Sunday, May 31, 2015

Holy, Holy, Holy (Lord God Almighty) & Weekly Roundup

     Today is Trinity Sunday, on which we commemorate the unique and absolutely necessary Christian doctrine that God is simultaneously One and Three.  The word “Trinity” is the Anglicized form of the Latin Trinitas, which was coined by Tertullian in the early third century.  It is a combination of the prefix tri- (three) and unitas (unity).  I once took a class from a gentleman who was fond of saying that it’s almost impossible to discuss the Trinity in detail without falling into heresy. I’m sure he was only half-serious, although if you’ve ever wondered why Tertullian isn’t “Saint” Tertullian, well, he fell into heresy later in life . . . but I'm sure that's just a coincidence.
     Interestingly, there are not many hymns related to this foundational doctrine, and I have been unable to find a good video of a live performance of even the best known Trinitarian hymn, "Holy, Holy, Holy, Lord God Almighty."  I did find the recording below, however, which is a bit of a different take than I'm used to, but I like it (not all the commenters on YouTube agree).

Weekly Roundup

We're right at the end of the school year, which leaves little time for bloggish pursuits, but I did manage to post both some new and some old (but worth revisiting) stuff over the past week.  Feel free to look around.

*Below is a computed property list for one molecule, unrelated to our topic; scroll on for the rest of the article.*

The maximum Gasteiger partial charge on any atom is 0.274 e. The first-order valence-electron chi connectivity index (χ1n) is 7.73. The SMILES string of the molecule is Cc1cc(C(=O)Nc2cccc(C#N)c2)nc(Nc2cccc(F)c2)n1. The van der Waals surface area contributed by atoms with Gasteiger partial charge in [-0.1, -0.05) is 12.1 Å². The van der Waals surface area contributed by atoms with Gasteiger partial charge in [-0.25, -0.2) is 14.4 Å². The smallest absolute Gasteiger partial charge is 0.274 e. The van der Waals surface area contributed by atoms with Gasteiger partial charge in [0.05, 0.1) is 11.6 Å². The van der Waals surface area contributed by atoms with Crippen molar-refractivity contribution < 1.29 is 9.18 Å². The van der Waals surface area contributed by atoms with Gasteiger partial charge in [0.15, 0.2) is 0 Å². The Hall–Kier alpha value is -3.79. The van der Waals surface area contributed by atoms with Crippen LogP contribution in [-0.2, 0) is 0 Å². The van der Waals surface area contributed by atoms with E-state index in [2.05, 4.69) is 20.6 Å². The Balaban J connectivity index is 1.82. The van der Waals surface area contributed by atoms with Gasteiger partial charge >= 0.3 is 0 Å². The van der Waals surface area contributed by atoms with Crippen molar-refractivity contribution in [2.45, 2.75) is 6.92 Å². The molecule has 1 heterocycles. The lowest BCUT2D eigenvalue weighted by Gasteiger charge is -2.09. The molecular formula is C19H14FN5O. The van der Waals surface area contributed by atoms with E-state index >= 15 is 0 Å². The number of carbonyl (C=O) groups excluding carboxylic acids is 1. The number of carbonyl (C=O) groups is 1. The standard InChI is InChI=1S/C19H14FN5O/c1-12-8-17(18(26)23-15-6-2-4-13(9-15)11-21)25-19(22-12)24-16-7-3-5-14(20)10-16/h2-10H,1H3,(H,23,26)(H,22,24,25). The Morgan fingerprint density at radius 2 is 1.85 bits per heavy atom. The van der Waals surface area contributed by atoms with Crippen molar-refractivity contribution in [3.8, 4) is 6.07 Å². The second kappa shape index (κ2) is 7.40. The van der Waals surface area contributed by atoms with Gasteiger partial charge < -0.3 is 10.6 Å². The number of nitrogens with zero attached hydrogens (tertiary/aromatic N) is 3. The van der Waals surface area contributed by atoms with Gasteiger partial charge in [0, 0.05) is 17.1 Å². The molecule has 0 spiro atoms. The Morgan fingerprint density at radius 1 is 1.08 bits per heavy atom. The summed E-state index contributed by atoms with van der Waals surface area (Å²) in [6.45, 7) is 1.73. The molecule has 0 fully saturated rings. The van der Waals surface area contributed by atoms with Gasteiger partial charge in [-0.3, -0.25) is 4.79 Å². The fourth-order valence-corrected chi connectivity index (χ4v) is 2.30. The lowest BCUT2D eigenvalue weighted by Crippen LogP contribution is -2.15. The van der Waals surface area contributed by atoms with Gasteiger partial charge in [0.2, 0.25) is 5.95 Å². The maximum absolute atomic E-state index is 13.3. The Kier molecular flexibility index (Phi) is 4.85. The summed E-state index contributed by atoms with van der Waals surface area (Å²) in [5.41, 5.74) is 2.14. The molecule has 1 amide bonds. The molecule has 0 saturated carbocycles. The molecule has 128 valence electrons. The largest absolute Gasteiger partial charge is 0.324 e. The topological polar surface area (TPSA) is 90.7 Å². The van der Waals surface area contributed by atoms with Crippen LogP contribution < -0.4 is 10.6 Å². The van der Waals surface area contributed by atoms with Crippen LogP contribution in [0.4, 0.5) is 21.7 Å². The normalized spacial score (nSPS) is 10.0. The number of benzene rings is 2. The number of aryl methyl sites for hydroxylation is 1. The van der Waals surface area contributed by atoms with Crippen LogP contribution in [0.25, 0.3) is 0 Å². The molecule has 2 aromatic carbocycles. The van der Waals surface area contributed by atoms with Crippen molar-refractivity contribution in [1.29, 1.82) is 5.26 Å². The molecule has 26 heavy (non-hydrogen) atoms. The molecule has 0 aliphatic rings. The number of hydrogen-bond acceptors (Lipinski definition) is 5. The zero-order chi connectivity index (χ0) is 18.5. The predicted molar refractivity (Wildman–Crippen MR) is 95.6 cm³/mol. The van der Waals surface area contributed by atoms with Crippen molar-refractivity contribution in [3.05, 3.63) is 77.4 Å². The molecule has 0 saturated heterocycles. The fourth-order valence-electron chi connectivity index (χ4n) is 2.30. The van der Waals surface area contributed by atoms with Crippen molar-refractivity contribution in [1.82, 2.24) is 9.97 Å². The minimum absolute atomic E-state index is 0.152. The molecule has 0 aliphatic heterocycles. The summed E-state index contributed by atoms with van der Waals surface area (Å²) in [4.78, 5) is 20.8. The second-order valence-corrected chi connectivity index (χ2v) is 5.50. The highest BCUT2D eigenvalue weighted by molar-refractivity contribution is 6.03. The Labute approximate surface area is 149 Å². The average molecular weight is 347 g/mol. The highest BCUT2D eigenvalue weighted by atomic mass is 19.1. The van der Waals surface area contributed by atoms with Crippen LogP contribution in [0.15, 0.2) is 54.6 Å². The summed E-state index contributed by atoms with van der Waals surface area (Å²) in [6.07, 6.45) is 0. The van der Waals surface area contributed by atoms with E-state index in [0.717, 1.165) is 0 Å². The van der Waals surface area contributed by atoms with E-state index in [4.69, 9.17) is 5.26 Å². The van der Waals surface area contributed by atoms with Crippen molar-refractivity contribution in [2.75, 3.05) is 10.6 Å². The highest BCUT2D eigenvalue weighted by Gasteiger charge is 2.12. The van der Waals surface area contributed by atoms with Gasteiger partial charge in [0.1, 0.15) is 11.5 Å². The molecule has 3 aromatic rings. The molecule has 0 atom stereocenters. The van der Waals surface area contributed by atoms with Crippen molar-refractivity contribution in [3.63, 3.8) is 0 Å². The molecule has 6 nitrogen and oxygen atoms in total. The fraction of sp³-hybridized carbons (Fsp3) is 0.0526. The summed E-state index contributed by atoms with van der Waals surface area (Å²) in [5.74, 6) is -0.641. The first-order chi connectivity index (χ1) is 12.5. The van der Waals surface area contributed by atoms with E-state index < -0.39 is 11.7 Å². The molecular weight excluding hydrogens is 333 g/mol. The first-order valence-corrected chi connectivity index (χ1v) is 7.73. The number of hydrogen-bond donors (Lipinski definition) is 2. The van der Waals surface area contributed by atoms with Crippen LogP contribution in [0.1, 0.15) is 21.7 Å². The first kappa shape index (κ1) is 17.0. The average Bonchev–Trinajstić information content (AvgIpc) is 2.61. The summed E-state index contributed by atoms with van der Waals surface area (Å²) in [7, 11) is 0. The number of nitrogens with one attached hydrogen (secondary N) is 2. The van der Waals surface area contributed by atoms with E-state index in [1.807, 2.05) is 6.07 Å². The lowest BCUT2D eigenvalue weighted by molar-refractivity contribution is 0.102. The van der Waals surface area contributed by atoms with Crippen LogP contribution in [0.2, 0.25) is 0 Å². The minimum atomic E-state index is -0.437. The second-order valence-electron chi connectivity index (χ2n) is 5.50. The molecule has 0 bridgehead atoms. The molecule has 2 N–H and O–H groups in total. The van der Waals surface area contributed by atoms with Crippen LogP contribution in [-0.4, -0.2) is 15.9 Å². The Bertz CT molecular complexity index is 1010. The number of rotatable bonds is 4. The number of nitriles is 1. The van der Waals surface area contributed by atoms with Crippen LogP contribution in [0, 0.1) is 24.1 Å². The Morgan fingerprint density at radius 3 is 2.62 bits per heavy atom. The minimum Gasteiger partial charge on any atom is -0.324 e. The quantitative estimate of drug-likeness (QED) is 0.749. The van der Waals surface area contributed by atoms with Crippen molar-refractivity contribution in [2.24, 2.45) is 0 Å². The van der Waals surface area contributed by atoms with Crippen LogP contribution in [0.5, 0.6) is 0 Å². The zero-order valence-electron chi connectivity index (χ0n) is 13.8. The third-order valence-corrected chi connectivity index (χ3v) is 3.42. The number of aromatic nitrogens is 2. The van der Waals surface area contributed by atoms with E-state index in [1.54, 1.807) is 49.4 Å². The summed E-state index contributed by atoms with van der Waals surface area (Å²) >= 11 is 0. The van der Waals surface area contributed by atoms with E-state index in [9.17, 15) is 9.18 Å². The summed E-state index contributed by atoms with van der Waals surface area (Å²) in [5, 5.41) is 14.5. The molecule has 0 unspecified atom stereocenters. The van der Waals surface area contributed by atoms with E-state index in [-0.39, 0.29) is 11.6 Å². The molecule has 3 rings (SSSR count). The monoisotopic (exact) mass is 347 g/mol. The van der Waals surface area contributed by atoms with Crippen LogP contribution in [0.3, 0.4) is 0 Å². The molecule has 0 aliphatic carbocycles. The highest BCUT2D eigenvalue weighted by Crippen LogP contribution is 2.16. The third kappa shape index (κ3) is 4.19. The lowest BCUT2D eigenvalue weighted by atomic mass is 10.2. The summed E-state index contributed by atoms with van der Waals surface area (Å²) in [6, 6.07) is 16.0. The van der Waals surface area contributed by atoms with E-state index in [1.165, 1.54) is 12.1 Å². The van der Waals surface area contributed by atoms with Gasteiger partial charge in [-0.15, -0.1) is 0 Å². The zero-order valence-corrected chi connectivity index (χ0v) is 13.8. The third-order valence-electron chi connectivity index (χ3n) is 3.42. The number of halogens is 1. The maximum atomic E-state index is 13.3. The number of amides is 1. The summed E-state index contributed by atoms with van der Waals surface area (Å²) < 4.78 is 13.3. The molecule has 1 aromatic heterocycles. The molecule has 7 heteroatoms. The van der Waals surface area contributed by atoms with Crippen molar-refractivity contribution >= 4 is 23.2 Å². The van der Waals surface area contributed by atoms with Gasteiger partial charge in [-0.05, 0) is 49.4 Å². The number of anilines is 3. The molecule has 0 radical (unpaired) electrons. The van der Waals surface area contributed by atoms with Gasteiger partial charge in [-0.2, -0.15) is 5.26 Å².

Tuesday: Pascal's Wager "old and outmoded"? Nonsense - see the "debunkers" debunked: “Has Pascal’s Wager Really Been ‘Debunked’?” [here]  

Wednesday – A sea-side meditation on the vastness of God's Mercy: “What Is Man That Thou Art Mindful Of Him?”[here]  

and – When we pray Lauds as part of the Liturgy of the Hours, we start our day confident that we have oriented ourselves toward our Lord: "Lauds Points Us In The Right Direction Every Morning”[here]  

Thursday – Attacks on the Church, Christian morality, and Holy Matrimony are nothing new, nor are heroic witnesses in their defense: “Blessed Margaret Pole: Martyred For Church And Marriage” [here]  

and - A Christendom that truly has Christ at its center cannot be conquered by any external enemies, but once Christ has been abandoned, well, what's to stop them? "If they do not rise to meet that challenge, they will lose their civilization" [here]